|April 2, 2002
Contact: Bob Bruce, 503-725-5700
Source: Bob Dryden, 503-725-5705
Engineering Poll: State Grads Rated Ready for Job but Need Additional Skills
PORTLAND - Recently hired engineering and computer-science graduates from Oregon public universities have been rated by their employers as well prepared for their job, according to an innovative survey just completed by the Oregon University System. The employers say, however, there is room for improvement in some critical skill areas.
Those are some of the results from the Engineering Education Roundtable (EER), created by Robert D. Dryden, OUS vice chancellor for engineering and computer science. The roundtable is part of the effort to improve the quality of engineering education in the state. More than 200 veteran engineering and technology managers, as well as human resource professionals, have agreed to participate in the Roundtable by responding to a series of online questionnaires.
"No meetings are required. It's a virtual advisory board using the latest online opinion-gathering technology," Dryden says. The EER questionnaire was fielded in early March, with responses from 124 professionals from throughout the state.
Respondents said they liked the state system graduates because of their: aptitude for teamwork, computational skills, ability to work in small groups, openness to new ideas, familiarity with technology, ability to work as a sole contributor, talent for problem solving and an ability to collect, analyze and report data.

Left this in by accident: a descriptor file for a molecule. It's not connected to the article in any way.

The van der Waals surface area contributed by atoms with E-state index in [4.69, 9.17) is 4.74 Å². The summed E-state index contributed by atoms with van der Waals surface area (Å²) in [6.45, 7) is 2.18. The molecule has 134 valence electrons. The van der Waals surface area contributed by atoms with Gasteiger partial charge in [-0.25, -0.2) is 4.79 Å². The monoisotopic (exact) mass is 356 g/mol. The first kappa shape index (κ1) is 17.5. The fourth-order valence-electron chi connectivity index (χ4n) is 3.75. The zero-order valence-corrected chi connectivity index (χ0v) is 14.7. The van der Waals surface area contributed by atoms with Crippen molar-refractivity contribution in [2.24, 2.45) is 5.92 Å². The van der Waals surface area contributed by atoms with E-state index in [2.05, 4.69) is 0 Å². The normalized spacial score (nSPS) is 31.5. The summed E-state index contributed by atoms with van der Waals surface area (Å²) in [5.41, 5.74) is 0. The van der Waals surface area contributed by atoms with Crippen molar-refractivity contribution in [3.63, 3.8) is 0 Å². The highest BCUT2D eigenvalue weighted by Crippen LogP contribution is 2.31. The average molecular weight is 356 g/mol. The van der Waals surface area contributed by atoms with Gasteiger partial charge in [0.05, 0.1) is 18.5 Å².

"While our graduates received solid ratings, Roundtable participants said they would like new graduates to have stronger communications skills, greater familiarity with state-of-the-art equipment and a better understanding of how to work in large project teams," Dryden says.
Survey details may be found on the vice chancellor's new Website: www.OregonEngineer.org.
In the poll, survey respondents said:
Grads compete for jobs: The biggest challenge to Oregon graduates comes from recruitment policies at high-tech and other companies. Almost all the companies say they recruit from schools nationwide, and several recruit globally. The encouraging news is that many Oregon companies prefer to hire locally because it helps lower the cost of filling open positions.
Hiring outlook hopeful? The study found that about two out of five respondents (39 percent) believed there would be an increase in industry hiring of engineers and computer scientists. More than half (55 percent) expects hiring levels to remain at least the same. After a recession that saw unemployment levels in Oregon become the worst in the nation, this suggests some positive news for job seekers.
The next Roundtable questionnaire will be posted in June. Working engineers, human resource and information technology managers, and technical planning professionals who want to join the Vice Chancellor's Roundtable can do so by filling out a registration form at www.OregonEngineer.org.